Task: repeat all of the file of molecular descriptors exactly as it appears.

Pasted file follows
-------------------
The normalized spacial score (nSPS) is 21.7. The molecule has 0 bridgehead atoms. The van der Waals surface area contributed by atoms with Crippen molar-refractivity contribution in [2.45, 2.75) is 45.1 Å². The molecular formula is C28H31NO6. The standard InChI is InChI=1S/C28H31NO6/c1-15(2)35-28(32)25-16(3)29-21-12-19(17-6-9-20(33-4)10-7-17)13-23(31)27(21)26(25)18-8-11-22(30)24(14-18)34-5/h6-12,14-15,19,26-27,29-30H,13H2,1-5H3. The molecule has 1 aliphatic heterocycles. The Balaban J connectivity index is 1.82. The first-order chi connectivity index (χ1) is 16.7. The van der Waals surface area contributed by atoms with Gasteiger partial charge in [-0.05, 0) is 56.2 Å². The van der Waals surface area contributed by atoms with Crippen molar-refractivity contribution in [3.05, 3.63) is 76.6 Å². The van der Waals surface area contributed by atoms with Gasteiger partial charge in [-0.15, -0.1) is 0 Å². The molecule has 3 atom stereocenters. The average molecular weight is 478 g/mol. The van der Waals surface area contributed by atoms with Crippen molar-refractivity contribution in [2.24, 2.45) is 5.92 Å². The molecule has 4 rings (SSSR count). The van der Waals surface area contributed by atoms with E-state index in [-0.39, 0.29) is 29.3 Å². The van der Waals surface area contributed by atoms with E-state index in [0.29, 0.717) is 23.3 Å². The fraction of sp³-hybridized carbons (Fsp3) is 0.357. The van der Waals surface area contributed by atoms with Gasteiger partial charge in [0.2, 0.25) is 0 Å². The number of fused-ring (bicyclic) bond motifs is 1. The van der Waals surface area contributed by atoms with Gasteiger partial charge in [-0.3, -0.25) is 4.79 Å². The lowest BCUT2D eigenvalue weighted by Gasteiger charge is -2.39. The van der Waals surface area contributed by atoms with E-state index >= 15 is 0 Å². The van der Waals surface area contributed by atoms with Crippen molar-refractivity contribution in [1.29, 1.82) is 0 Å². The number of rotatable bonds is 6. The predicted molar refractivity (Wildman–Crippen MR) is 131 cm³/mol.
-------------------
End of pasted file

The normalized spacial score (nSPS) is 21.7. The molecule has 0 bridgehead atoms. The van der Waals surface area contributed by atoms with Crippen molar-refractivity contribution in [2.45, 2.75) is 45.1 Å². The molecular formula is C28H31NO6. The standard InChI is InChI=1S/C28H31NO6/c1-15(2)35-28(32)25-16(3)29-21-12-19(17-6-9-20(33-4)10-7-17)13-23(31)27(21)26(25)18-8-11-22(30)24(14-18)34-5/h6-12,14-15,19,26-27,29-30H,13H2,1-5H3. The molecule has 1 aliphatic heterocycles. The Balaban J connectivity index is 1.82. The first-order chi connectivity index (χ1) is 16.7. The van der Waals surface area contributed by atoms with Gasteiger partial charge in [-0.05, 0) is 56.2 Å². The van der Waals surface area contributed by atoms with Crippen molar-refractivity contribution in [3.05, 3.63) is 76.6 Å². The van der Waals surface area contributed by atoms with Gasteiger partial charge in [-0.15, -0.1) is 0 Å². The molecule has 3 atom stereocenters. The average molecular weight is 478 g/mol. The van der Waals surface area contributed by atoms with Crippen molar-refractivity contribution in [2.24, 2.45) is 5.92 Å². The molecule has 4 rings (SSSR count). The van der Waals surface area contributed by atoms with E-state index in [-0.39, 0.29) is 29.3 Å². The van der Waals surface area contributed by atoms with E-state index in [0.29, 0.717) is 23.3 Å². The fraction of sp³-hybridized carbons (Fsp3) is 0.357. The van der Waals surface area contributed by atoms with Gasteiger partial charge in [0.2, 0.25) is 0 Å². The number of fused-ring (bicyclic) bond motifs is 1. The van der Waals surface area contributed by atoms with Gasteiger partial charge in [-0.3, -0.25) is 4.79 Å². The lowest BCUT2D eigenvalue weighted by Gasteiger charge is -2.39. The van der Waals surface area contributed by atoms with E-state index >= 15 is 0 Å². The van der Waals surface area contributed by atoms with Crippen molar-refractivity contribution in [1.29, 1.82) is 0 Å². The number of rotatable bonds is 6. The predicted molar refractivity (Wildman–Crippen MR) is 131 cm³/mol.